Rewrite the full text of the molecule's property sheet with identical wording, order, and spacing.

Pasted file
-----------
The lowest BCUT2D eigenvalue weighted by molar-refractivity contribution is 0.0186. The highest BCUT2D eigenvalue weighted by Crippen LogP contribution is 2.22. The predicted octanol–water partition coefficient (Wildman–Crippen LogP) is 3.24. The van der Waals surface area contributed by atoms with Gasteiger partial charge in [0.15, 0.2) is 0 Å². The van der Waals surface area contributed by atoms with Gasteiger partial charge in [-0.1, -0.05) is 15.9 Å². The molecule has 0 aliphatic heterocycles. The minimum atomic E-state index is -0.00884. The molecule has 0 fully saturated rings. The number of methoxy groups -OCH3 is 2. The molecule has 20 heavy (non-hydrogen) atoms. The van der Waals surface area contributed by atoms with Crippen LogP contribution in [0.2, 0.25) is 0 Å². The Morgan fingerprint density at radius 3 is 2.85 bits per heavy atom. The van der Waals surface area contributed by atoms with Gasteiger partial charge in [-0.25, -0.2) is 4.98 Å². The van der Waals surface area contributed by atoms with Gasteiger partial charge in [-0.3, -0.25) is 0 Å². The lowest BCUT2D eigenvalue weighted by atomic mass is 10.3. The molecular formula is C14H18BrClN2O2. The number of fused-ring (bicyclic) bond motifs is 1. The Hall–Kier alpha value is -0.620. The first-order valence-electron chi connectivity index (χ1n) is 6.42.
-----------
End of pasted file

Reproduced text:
The lowest BCUT2D eigenvalue weighted by molar-refractivity contribution is 0.0186. The highest BCUT2D eigenvalue weighted by Crippen LogP contribution is 2.22. The predicted octanol–water partition coefficient (Wildman–Crippen LogP) is 3.24. The van der Waals surface area contributed by atoms with Gasteiger partial charge in [0.15, 0.2) is 0 Å². The van der Waals surface area contributed by atoms with Gasteiger partial charge in [-0.1, -0.05) is 15.9 Å². The molecule has 0 aliphatic heterocycles. The minimum atomic E-state index is -0.00884. The molecule has 0 fully saturated rings. The number of methoxy groups -OCH3 is 2. The molecule has 20 heavy (non-hydrogen) atoms. The van der Waals surface area contributed by atoms with Crippen LogP contribution in [0.2, 0.25) is 0 Å². The Morgan fingerprint density at radius 3 is 2.85 bits per heavy atom. The van der Waals surface area contributed by atoms with Gasteiger partial charge in [-0.25, -0.2) is 4.98 Å². The van der Waals surface area contributed by atoms with Gasteiger partial charge in [-0.3, -0.25) is 0 Å². The lowest BCUT2D eigenvalue weighted by atomic mass is 10.3. The molecular formula is C14H18BrClN2O2. The number of fused-ring (bicyclic) bond motifs is 1. The Hall–Kier alpha value is -0.620. The first-order valence-electron chi connectivity index (χ1n) is 6.42.